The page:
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  31. B. Smith (1987). The Correspondence Continuum. Csli 87.
     
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  32. K. Schuhmann & B. Smith (1985). Against Idealism: Johannes Daubert Vs. Husserl's Ideas I. Review of Metaphysics 38 (4):763 - 793.
    To seek to elucidate Husserl's phenomenology by contrasting it with that of the Munich phenomenologist Johannes Daubert (1877-1947) is to betray an intention to explain something well-known by reference to something that is wholly obscure. Thus most philosophers are somehow aware of Edmund Husserl. But Johannes Daubert?
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  33. Brian Cantwell Smith (1985). The Limits of Correctness. Acm Sigcas Computers and Society 14 (1):18-26.
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  34. B. Smith (1984). Acta Cum Fundamentis in Re. Dialectica 38 (2‐3):157-178.
    It will be the thesis of this paper that there are among our mental acts some which fall into the category of real material relations. That is: some acts are necessarily such as to involve a plurality of objects as their relata or fundamenta. Suppose Bruno walks into his study and sees a cat. To describe the seeing, here, as a relation, is to affirm that it serves somehow to tie Bruno to the cat. Bruno's act of seeing, unlike his (...)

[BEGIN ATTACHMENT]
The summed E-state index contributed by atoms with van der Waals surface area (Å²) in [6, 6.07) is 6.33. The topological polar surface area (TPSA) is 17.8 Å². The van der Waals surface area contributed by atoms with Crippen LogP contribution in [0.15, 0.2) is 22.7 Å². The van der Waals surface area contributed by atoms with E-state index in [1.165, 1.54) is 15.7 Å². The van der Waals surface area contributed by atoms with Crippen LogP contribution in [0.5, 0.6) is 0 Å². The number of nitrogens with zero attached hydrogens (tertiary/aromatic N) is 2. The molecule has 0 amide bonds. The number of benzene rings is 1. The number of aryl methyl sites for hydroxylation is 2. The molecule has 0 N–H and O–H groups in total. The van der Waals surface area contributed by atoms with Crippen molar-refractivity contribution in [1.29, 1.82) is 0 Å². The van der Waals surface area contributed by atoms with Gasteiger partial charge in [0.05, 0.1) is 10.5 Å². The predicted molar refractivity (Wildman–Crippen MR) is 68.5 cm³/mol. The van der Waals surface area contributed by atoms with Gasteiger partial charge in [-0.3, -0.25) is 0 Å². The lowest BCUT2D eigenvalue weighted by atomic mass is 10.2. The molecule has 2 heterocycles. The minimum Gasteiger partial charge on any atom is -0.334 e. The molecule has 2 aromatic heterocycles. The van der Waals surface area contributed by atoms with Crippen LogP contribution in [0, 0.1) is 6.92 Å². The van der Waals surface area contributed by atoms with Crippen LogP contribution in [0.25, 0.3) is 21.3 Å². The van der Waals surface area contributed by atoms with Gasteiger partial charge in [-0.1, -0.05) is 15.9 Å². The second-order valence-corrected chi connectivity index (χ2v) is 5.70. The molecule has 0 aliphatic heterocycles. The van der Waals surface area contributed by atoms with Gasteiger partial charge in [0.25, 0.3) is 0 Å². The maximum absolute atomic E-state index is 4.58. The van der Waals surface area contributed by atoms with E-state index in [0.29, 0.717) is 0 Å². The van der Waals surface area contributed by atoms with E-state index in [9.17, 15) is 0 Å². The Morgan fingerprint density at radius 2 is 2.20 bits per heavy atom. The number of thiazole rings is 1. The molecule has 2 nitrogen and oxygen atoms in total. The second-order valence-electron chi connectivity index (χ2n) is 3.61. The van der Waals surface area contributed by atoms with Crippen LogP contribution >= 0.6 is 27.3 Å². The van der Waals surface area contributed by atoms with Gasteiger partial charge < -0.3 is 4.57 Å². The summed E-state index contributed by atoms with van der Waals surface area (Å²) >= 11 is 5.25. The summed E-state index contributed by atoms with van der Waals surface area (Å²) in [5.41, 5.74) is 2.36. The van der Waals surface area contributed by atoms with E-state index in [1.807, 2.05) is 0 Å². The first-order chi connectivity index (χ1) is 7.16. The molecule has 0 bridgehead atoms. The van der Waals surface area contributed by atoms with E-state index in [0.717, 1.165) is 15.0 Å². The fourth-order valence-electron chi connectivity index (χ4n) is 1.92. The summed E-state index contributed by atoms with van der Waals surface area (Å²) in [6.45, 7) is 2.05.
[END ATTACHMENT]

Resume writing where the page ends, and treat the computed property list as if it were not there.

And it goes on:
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  35. L. Wos, S. Winker, R. Veroff, B. Smith & L. Henschen (1983). Questions Concerning Possible Shortest Single Axioms for the Equivalential Calculus: An Application of Automated Theorem Proving to Infinite Domains. Notre Dame Journal of Formal Logic 24 (2):205-223.
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  36. W. von Leyden & Brian Smith (1967). Memory. Philosophical Quarterly 17 (66):80.
    First published in 2002. Routledge is an imprint of Taylor & Francis, an informa company.
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  37. Brian Smith (1965). Dreaming. Australasian Journal of Philosophy 43 (1):48 – 57.
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  38. B. C. Smith (1874). Immortality. Journal of Speculative Philosophy 8 (3):278 - 280.